Dysbacteriosis: Condition Almost Everyone Has That Does Not Exist
You have probably heard of it, and many of us have it. Meet dysbacteriosis, a condition that is not listed in guidelines. More popular among doctors from Eastern Europe, the diagnosis is sometimes given on this side of the pond. What are the symptoms of this curious condition? And what are the causes behind it? Let’s find it out.
Dysbacteriosis, or dysbiosis, occurs when some changes happen to your microbiome. The myriads of bacteria living inside everyone’s gastrointestinal tract are called microbiota. There are many different strains, most of which are not only harmless, but beneficial. They help process the food you cannot process, produce vitamins and other chemicals used by the body, and fight off unwanted microorganisms.
The food we eat, the environment we live in, everything we do affect our microbiota. All the strains inside are normally balanced, but if this balance is disturbed, consequences follow.
What are dysbacteriosis symptoms?
The condition is widespread, as the diets we follow are often not that healthy. People with microbiota out of balance can experience constipation, diarrhea, bloating, upset stomach, halitosis, fatigue, chest pain, anxiety, etc.
Dysbiosis is the cause behind our upset stomach and occasional stool problems. As microbial colonies compete for resources, one of them may overgrow, which leads to other colonies being damaged. When it happens, they cannot benefit digestion the way they used to, and symptoms develop.
One of the reasons why dysbacteriosis affects our health is that these bacteria excrete byproducts in the course of their activities. Normally, the body can handle all the waste, but if some colony is overgrowing, it becomes difficult for the waste removal system to eliminate all these harmful substances.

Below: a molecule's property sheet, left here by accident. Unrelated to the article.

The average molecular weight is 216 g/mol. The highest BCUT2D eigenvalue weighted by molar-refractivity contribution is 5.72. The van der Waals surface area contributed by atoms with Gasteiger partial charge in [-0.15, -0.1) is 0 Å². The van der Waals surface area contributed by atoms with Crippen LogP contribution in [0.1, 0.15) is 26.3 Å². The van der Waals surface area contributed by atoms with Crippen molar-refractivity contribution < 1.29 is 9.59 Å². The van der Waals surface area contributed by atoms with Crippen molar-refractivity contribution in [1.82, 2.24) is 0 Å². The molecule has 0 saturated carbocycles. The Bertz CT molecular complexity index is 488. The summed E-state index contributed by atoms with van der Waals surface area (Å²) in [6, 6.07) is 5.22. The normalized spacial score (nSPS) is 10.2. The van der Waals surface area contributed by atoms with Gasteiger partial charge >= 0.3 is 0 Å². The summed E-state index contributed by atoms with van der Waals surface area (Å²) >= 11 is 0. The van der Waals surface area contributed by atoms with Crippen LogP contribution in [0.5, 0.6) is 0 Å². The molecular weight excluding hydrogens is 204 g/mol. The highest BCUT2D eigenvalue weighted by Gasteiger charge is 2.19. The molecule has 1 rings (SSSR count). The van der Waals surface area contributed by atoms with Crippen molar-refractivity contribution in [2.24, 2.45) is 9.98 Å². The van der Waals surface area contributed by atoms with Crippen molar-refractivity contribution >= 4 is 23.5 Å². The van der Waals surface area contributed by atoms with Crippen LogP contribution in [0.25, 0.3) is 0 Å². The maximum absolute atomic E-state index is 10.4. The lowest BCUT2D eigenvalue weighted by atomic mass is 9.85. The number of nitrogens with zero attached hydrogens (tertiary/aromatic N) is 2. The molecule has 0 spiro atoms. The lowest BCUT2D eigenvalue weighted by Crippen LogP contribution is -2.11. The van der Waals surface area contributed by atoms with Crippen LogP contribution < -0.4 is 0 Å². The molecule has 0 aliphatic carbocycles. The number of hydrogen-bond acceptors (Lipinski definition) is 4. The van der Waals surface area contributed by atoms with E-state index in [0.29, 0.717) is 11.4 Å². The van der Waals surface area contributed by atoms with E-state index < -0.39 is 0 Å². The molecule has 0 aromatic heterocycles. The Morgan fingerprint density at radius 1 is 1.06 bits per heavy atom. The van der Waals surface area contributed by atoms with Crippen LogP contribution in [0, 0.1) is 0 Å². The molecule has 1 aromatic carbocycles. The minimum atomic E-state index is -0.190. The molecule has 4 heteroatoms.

What are the causes of dysbiosis?
There are three main causes of dysbiosis.
- Inappropriate diet. A diet rich in sugar, food additives or even such chemicals as pesticides (you never know how vegetables and fruits from grocery stores were grown) is likely to disrupt your GI inhabitant system.
- Antibiotic exposure. Antibiotics do not have this name for nothing: they kill bacteria, both harmful and beneficial, and it inevitably leads to strain imbalance. In most cases, the body can restore the balance as soon as you stop taking antibiotics.
- Alcohol misuse. Drinking more than one beverage a day can result in microbiota imbalance.
Other causes may include poor oral hygiene (as more harmful bacteria may get into your GI tract), stress, etc.
How is it treated?
In fact, treatment is needed only in severe cases, like antibiotics-induced diarrhea that won’t stop. The body can restore the balance itself, if negative factors are eliminated (such as stress, antibiotics, chemicals, etc.).
Many people believe that taking supplements known as probiotics and prebiotics can help. Well, theoretically, they are beneficial, as the strains, which are called probiotics, usually have a positive effect on the body. The thing is, they simply cannot compete with the indigenous bacteria, which almost inevitably will conquer the peacemakers. The strains that probiotics are made of are different from those normally living in us, and they cannot help our native microbiome the way we want them to do it. There are up to 2 kg of bacteria in our gut (impressive, isn’t it?), and that tiny pill or powder you take will not make much difference.
If you have diarrhea that resulted from antibiotics intake, you can drink kefir or some other drink of this type, because it contains much more beneficial bacteria that specially advertised drinks do. Yoghurts will do too, but choose natural ones.
One more note: dysbiosis tests have little to no value, as they are designed to check the condition of a couple of dozens of strains, while there are a thousand of them – the data you get simply won’t be enough to make any conclusions.
What Causes Dysbiosis and How Is It Treated? – Healthline.com
Revised Estimates for the Number of Human and Bacteria Cells in the Body – Journals.plos.org